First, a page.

2014-15 TSR Hot Stove #3 Joe Mauer
Just to be absolutely clear, unlike the majority of “Hot Stove” customs I make, Joe Mauer’s image has not been altered. All I did was to remove him from the original background, put him against a generic faux-3D background and make a custom card out of him.

I was mildly disappointed in these uniforms. I’d heard in advance that they’d be losing the pinstripes and adding gold to the trim, but this almost strikes me as change for change’s sake. It’s not better or worse, it’s just different. The gold trim is subtle… almost too subtle. You can’t even see it in this custom, and I don’t know how much it’s going to show up in general. The gold looks fine on the sleeves, OK on the chest wordmark and like crap on the cap logo.

Aside from removing pinstripes and adding gold trim, the uniform no longer has the player’s number on the front and the word “Twins” is now navy instead of red (although the “win” part of the word is still underlined).

This has nothin’ to do with nothin’, but recent news stories about the 25th anniversary of the fall of the Belin Wall reminded me that “Mauer” is a German word for “wall”… as in “Die Berliner Mauer”.

Off Topic: Looking For A Current Comic To Read

I recently read that Marvel is going to put the Fantastic Four comic on hiatus in 2015.
1992 Impel Marvel Fantastic Four

I loved the FF as a kid, and when I got back into comics 20-or-so years ago, the FF was one of the first titles I picked up. I’ve been reading it ever since.

…So when I saw that the plug is being pulled, even temporarily, on this title that I’ve put so much time into, my reaction to the announcement was a hearty “Oh, thank God!”.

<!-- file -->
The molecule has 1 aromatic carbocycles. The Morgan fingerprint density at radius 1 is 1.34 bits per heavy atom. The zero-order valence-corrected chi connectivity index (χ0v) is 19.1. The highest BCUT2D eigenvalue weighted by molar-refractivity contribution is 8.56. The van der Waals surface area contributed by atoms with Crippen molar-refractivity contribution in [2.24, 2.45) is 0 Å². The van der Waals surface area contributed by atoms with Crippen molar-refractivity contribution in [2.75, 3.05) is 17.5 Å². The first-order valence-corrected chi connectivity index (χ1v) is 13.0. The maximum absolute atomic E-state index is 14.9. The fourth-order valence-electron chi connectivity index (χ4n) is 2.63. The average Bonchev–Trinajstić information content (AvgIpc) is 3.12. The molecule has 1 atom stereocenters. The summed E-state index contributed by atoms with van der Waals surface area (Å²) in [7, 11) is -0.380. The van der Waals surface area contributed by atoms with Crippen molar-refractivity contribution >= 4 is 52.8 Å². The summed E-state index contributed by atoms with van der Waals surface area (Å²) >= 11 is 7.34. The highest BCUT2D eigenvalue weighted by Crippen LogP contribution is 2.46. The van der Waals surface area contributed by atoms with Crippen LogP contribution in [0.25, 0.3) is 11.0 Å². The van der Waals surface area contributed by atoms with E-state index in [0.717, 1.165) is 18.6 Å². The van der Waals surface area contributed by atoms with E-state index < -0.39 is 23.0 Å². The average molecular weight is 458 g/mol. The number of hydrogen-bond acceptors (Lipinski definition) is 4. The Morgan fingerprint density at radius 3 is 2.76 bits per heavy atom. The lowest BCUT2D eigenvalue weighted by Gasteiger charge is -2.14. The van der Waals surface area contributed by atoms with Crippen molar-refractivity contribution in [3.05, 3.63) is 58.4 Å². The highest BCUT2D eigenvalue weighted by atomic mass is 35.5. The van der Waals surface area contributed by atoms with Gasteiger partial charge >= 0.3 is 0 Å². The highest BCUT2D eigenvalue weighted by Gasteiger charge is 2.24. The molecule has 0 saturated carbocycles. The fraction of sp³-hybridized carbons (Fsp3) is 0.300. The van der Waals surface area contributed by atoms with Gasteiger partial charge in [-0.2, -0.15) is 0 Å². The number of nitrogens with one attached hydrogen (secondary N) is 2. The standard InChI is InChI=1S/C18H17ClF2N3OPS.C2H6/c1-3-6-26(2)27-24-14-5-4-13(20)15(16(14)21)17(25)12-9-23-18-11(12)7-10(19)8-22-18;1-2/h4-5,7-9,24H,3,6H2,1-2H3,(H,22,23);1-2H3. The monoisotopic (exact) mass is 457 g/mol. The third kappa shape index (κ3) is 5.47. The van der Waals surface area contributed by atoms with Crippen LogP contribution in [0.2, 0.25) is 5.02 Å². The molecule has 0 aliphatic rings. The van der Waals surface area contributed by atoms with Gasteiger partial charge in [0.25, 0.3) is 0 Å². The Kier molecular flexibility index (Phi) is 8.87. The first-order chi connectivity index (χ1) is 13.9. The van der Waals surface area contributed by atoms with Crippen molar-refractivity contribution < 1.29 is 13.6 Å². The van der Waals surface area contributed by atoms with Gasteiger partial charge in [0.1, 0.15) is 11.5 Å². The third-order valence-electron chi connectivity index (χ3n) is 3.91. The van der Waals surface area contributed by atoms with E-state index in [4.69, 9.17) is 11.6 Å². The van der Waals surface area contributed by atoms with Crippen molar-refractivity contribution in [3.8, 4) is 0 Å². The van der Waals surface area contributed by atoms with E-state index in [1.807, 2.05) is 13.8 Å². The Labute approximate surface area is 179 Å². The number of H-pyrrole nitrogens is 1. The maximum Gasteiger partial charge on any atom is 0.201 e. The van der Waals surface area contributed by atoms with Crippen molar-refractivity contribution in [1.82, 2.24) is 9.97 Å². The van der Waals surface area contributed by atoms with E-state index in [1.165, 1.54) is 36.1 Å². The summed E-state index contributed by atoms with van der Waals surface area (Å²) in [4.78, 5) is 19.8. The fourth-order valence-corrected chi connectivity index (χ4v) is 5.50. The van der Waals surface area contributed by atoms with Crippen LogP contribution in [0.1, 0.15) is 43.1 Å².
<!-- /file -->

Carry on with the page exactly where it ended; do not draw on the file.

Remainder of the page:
You weren’t expecting that, were you?

Jonathan Hickman’s recent run was decent, but for the most part the FF has been dull and uninspired for years.  Marvel seems to have no clue what to do with the Fantastic Four… or perhaps don’t want to do anything interesting with the FF being that the movie rights to the Fantastic Four reside elsewhere.

Removing FF from my pull list is the easy decision… the hard part is replacing it. I look through the racks, I scan through Previews magazine and there’s very little that jumps out at me.

This is where you come in… Hopefully…  Are any of you reading an ongoing title that you’re particularly fond of?

I’ll give you an idea of what I’m looking for:

  • I appreciate both writing and artwork, but great writing seems to be harder to find these days.
  • I don’t care for the supernatural, especially vampires, zombies or magic.
  • Comics that are violent just for violence’s sake don’t hold my interest.
  • No major crossover events.

Giving my money to a company other than Marvel or DC would be a definite plus.